Modulation of control: Can HD-tDCS targeting the dACC reduce impulsivity?

Ilse Verveer*, Aron T. Hill, Ingmar H.A. Franken, Murat Yücel, Josanne D.M. van Dongen, Rebecca Segrave

*Corresponding author for this work

Research output: Contribution to journalArticleAcademicpeer-review

8 Citations (Scopus)

Abstract

Background: The dorsal anterior cingulate cortex (dACC) and its neurocircuits are central in impulsivity, and maladaptive dACC activity has been implicated in psychological disorders characterized by high trait impulsivity. High-Definition transcranial Direct Current Stimulation (HD-tDCS) is a non-invasive neuromodulation tool that, with certain electrode configurations, can be optimized for targeting deeper subcortical brain structures, such as the dACC. Objectives: Using behavioural and electrophysiological measures we investigated whether HD-tDCS targeting the dACC could modulate two key components of impulsivity, inhibitory control and error processing. Methods: Twenty-three healthy adults with high trait impulsivity participated in two experimental sessions. Participants received active or sham HD-tDCS in counterbalanced order with a wash-out period of at least 3 days, as part of a single-blind, cross-over design. EEG was recorded during the Go-NoGo task before, directly after, and 30 min after HD-tDCS. Results: HD-tDCS targeting the dACC did not affect inhibitory control performance on the Go-NoGo task, but there was evidence for a delayed change in underlying neurophysiological components of motor inhibition (NoGo P3) and error processing (error related negativity; ERN) after one session of HD-tDCS. Conclusion: HD-tDCS has potential to modulate underlying neurophysiological components of impulsivity. Future studies should further explore to what degree the dACC was affected and whether multi-session HD-tDCS has the capacity to also induce behavioural changes, particularly in clinical samples characterized by high trait impulsivity.

Original languageEnglish
Article number147282
JournalBrain Research
Volume1756
DOIs
Publication statusPublished - 1 Apr 2021

Bibliographical note

Funding Information:
This work was supported by travel funding from ZonMw Translational Research (grant number: 446001013), ?Erasmus Trustfonds? from Erasmus University Rotterdam, and from ?Stichting Volksbond Rotterdam?. We are grateful to Dr. Alireza Shahbabaie for his contribution to the data collection. Murat Yucel has received funding from Monash University, and Australian Government funding bodies such as the National Health and Medical Research Council (NHMRC; including Fellowship #APP1117188), the Australian Research Council (ARC), Australian Defence Science and Technology (DST), and the Department of Industry, Innovation and Science (DIIS). He has also received philanthropic donations from the David Winston Turner Endowment Fund, Wilson Foundation, as well as payment from law firms in relation to court, expert witness, and/or expert review reports. Rebecca Segrave received funding from Monash University and the David Winston Turner Endowment Fund. The funding sources had no role in the design, management, data analysis, presentation, or interpretation and write-up of the data.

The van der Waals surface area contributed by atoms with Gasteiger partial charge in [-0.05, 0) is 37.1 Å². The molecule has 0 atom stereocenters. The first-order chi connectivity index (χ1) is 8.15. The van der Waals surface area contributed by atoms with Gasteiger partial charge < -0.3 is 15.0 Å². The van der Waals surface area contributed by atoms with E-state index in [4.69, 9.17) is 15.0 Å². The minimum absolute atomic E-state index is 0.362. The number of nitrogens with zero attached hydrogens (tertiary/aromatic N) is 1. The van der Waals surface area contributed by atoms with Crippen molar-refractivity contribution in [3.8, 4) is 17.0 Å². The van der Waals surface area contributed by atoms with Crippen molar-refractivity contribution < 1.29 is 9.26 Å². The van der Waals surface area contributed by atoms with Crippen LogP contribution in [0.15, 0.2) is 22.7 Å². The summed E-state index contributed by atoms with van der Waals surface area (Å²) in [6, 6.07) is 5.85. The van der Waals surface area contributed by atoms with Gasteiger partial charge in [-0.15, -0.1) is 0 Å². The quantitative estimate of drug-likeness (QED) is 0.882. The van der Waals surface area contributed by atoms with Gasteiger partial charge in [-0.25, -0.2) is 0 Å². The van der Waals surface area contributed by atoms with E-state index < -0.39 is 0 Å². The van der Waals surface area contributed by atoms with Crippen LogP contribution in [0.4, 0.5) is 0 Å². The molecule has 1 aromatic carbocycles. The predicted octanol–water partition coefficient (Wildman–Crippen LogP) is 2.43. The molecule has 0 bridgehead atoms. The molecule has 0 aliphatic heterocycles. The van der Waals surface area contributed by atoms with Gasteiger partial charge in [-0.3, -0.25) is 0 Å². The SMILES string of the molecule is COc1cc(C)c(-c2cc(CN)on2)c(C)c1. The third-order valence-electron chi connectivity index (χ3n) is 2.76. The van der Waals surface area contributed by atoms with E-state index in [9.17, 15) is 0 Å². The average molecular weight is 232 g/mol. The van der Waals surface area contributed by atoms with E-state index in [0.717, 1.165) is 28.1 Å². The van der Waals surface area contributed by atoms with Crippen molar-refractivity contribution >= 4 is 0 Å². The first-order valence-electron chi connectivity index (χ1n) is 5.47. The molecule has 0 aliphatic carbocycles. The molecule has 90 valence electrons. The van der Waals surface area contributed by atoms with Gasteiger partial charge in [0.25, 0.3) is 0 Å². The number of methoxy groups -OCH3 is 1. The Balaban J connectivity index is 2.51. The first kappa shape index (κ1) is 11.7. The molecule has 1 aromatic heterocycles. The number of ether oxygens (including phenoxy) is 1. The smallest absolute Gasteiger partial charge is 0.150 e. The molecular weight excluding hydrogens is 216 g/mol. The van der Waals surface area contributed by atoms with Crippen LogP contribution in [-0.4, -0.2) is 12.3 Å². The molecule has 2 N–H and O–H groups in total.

Funding Information:
This work was supported by travel funding from ZonMw Translational Research (grant number: 446001013), ‘Erasmus Trustfonds’ from Erasmus University Rotterdam, and from ‘Stichting Volksbond Rotterdam’. We are grateful to Dr. Alireza Shahbabaie for his contribution to the data collection. Murat Yucel has received funding from Monash University, and Australian Government funding bodies such as the National Health and Medical Research Council (NHMRC; including Fellowship #APP1117188), the Australian Research Council (ARC), Australian Defence Science and Technology (DST), and the Department of Industry, Innovation and Science (DIIS). He has also received philanthropic donations from the David Winston Turner Endowment Fund, Wilson Foundation, as well as payment from law firms in relation to court, expert witness, and/or expert review reports. Rebecca Segrave received funding from Monash University and the David Winston Turner Endowment Fund. The funding sources had no role in the design, management, data analysis, presentation, or interpretation and write-up of the data.

Publisher Copyright:
© 2021 The Authors

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